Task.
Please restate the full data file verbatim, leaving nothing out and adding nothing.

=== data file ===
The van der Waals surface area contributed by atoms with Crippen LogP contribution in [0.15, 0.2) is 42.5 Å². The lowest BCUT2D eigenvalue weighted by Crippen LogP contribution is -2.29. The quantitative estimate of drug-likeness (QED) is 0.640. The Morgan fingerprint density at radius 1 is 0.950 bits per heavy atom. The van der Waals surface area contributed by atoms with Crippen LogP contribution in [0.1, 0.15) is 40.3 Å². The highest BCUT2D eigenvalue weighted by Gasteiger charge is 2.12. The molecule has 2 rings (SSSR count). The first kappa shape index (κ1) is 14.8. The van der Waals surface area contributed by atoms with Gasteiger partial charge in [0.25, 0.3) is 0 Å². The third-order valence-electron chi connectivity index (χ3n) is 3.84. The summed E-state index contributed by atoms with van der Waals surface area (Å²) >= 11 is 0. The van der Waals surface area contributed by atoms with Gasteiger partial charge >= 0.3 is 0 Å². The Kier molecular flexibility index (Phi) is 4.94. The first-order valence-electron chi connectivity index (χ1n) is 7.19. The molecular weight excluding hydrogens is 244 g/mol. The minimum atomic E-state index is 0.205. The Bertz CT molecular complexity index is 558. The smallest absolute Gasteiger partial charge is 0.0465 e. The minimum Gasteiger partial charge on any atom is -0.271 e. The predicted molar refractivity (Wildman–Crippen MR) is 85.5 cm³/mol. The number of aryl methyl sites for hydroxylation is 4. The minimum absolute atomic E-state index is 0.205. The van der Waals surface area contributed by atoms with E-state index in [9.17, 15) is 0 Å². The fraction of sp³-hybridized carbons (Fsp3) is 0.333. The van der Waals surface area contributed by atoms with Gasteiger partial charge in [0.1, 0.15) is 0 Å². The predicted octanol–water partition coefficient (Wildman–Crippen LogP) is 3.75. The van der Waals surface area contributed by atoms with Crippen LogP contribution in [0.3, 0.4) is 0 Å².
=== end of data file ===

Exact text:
The van der Waals surface area contributed by atoms with Crippen LogP contribution in [0.15, 0.2) is 42.5 Å². The lowest BCUT2D eigenvalue weighted by Crippen LogP contribution is -2.29. The quantitative estimate of drug-likeness (QED) is 0.640. The Morgan fingerprint density at radius 1 is 0.950 bits per heavy atom. The van der Waals surface area contributed by atoms with Crippen LogP contribution in [0.1, 0.15) is 40.3 Å². The highest BCUT2D eigenvalue weighted by Gasteiger charge is 2.12. The molecule has 2 rings (SSSR count). The first kappa shape index (κ1) is 14.8. The van der Waals surface area contributed by atoms with Gasteiger partial charge in [0.25, 0.3) is 0 Å². The third-order valence-electron chi connectivity index (χ3n) is 3.84. The summed E-state index contributed by atoms with van der Waals surface area (Å²) >= 11 is 0. The van der Waals surface area contributed by atoms with Gasteiger partial charge >= 0.3 is 0 Å². The Kier molecular flexibility index (Phi) is 4.94. The first-order valence-electron chi connectivity index (χ1n) is 7.19. The molecular weight excluding hydrogens is 244 g/mol. The minimum atomic E-state index is 0.205. The Bertz CT molecular complexity index is 558. The smallest absolute Gasteiger partial charge is 0.0465 e. The minimum Gasteiger partial charge on any atom is -0.271 e. The predicted molar refractivity (Wildman–Crippen MR) is 85.5 cm³/mol. The number of aryl methyl sites for hydroxylation is 4. The minimum absolute atomic E-state index is 0.205. The van der Waals surface area contributed by atoms with E-state index in [9.17, 15) is 0 Å². The fraction of sp³-hybridized carbons (Fsp3) is 0.333. The van der Waals surface area contributed by atoms with Gasteiger partial charge in [0.1, 0.15) is 0 Å². The predicted octanol–water partition coefficient (Wildman–Crippen LogP) is 3.75. The van der Waals surface area contributed by atoms with Crippen LogP contribution in [0.3, 0.4) is 0 Å².